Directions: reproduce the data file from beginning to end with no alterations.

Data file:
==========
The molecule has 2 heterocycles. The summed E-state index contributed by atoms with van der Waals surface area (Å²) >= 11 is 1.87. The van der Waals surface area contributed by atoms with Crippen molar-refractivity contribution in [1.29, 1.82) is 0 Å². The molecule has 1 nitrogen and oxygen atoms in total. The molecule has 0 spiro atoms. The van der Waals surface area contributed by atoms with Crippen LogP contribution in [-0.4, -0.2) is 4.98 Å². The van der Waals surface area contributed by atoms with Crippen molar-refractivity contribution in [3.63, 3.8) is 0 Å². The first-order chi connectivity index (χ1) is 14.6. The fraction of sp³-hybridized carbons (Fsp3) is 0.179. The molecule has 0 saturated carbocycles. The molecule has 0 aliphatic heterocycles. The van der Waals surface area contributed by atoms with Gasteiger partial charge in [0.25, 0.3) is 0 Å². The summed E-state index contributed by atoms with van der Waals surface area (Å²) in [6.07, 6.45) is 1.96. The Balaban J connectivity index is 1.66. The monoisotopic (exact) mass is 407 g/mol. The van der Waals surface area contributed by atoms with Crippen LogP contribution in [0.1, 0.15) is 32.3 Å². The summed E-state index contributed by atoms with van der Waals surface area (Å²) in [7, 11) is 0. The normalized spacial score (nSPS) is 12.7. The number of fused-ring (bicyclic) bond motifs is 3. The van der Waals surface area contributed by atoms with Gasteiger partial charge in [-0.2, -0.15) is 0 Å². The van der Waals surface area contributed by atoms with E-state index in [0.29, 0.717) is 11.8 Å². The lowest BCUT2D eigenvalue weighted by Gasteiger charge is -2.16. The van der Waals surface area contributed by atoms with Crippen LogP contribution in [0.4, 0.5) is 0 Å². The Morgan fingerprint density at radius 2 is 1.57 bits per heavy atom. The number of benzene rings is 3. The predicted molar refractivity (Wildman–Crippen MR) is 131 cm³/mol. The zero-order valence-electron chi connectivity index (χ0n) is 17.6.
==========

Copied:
The molecule has 2 heterocycles. The summed E-state index contributed by atoms with van der Waals surface area (Å²) >= 11 is 1.87. The van der Waals surface area contributed by atoms with Crippen molar-refractivity contribution in [1.29, 1.82) is 0 Å². The molecule has 1 nitrogen and oxygen atoms in total. The molecule has 0 spiro atoms. The van der Waals surface area contributed by atoms with Crippen LogP contribution in [-0.4, -0.2) is 4.98 Å². The van der Waals surface area contributed by atoms with Crippen molar-refractivity contribution in [3.63, 3.8) is 0 Å². The first-order chi connectivity index (χ1) is 14.6. The fraction of sp³-hybridized carbons (Fsp3) is 0.179. The molecule has 0 saturated carbocycles. The molecule has 0 aliphatic heterocycles. The van der Waals surface area contributed by atoms with Gasteiger partial charge in [0.25, 0.3) is 0 Å². The summed E-state index contributed by atoms with van der Waals surface area (Å²) in [6.07, 6.45) is 1.96. The Balaban J connectivity index is 1.66. The monoisotopic (exact) mass is 407 g/mol. The van der Waals surface area contributed by atoms with Crippen LogP contribution in [0.1, 0.15) is 32.3 Å². The summed E-state index contributed by atoms with van der Waals surface area (Å²) in [7, 11) is 0. The normalized spacial score (nSPS) is 12.7. The number of fused-ring (bicyclic) bond motifs is 3. The van der Waals surface area contributed by atoms with Gasteiger partial charge in [-0.2, -0.15) is 0 Å². The van der Waals surface area contributed by atoms with E-state index in [0.29, 0.717) is 11.8 Å². The lowest BCUT2D eigenvalue weighted by Gasteiger charge is -2.16. The van der Waals surface area contributed by atoms with Crippen LogP contribution in [0.4, 0.5) is 0 Å². The Morgan fingerprint density at radius 2 is 1.57 bits per heavy atom. The number of benzene rings is 3. The predicted molar refractivity (Wildman–Crippen MR) is 131 cm³/mol. The zero-order valence-electron chi connectivity index (χ0n) is 17.6.